6 ft. 8 ins. long x 3 ft. o-J in. extreme height at bark. I ft. 7 ins. extreme depth of seat. Date about 1785.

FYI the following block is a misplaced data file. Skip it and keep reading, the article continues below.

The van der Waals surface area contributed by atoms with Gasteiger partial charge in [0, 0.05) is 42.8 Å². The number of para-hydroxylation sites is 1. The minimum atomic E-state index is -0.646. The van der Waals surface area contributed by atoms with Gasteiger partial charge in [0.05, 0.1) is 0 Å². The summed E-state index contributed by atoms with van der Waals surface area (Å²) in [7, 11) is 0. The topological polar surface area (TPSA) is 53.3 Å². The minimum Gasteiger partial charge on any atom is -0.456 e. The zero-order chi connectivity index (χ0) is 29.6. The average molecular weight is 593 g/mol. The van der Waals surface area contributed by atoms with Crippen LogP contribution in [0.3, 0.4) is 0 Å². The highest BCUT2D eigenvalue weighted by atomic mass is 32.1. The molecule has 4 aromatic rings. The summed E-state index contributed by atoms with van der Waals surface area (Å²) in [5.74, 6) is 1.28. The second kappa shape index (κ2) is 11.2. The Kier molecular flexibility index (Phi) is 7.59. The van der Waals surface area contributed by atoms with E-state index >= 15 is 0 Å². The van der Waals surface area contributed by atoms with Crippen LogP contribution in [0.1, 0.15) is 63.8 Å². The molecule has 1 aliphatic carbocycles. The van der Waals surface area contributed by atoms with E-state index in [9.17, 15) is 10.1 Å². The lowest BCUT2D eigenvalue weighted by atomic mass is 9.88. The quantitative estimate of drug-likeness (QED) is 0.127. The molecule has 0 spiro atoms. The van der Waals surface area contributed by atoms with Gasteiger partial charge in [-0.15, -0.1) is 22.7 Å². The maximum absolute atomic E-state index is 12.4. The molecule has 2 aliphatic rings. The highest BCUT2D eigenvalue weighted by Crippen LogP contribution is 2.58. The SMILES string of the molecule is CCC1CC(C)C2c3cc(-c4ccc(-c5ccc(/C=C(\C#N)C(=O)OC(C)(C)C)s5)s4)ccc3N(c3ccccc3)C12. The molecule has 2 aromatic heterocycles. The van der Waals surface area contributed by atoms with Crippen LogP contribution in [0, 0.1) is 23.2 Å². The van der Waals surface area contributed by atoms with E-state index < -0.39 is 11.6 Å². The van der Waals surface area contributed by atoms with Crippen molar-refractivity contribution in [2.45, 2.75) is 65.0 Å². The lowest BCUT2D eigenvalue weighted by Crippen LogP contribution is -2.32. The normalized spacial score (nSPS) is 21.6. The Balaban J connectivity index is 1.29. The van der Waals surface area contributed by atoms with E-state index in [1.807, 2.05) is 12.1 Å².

hamlets and villages. It is from these makers that much of the simple but well-made furniture of 1780 to 1790 must have originated, and it shows to what extent fashion must have played a part that we can resolve nearly all the furniture of this date into some two or three types. With the enormous growth of population during the nineteenth century—from twelve and a half to over forty millions—it is difficult to comprehend how the trade of the "joyner" could have preserved such a degree of homogeneity at this period ; but it must be remembered that not only was the population small at this date—comparatively speaking—but the available patrons of the maker of furniture, even of the most simple type, must have been in far less proportion in relation to the total number of the inhabitants than is the case at the present day. To say that the entire trade divided between them a clientele of a quarter of a million is probably largely overstating the fact, even although the middle, or trading classes, had grown greatly in power and importance during the Georgian era. In spite of the fact that the later nineteenth century has witnessed the growth of large combines and trusts, and the
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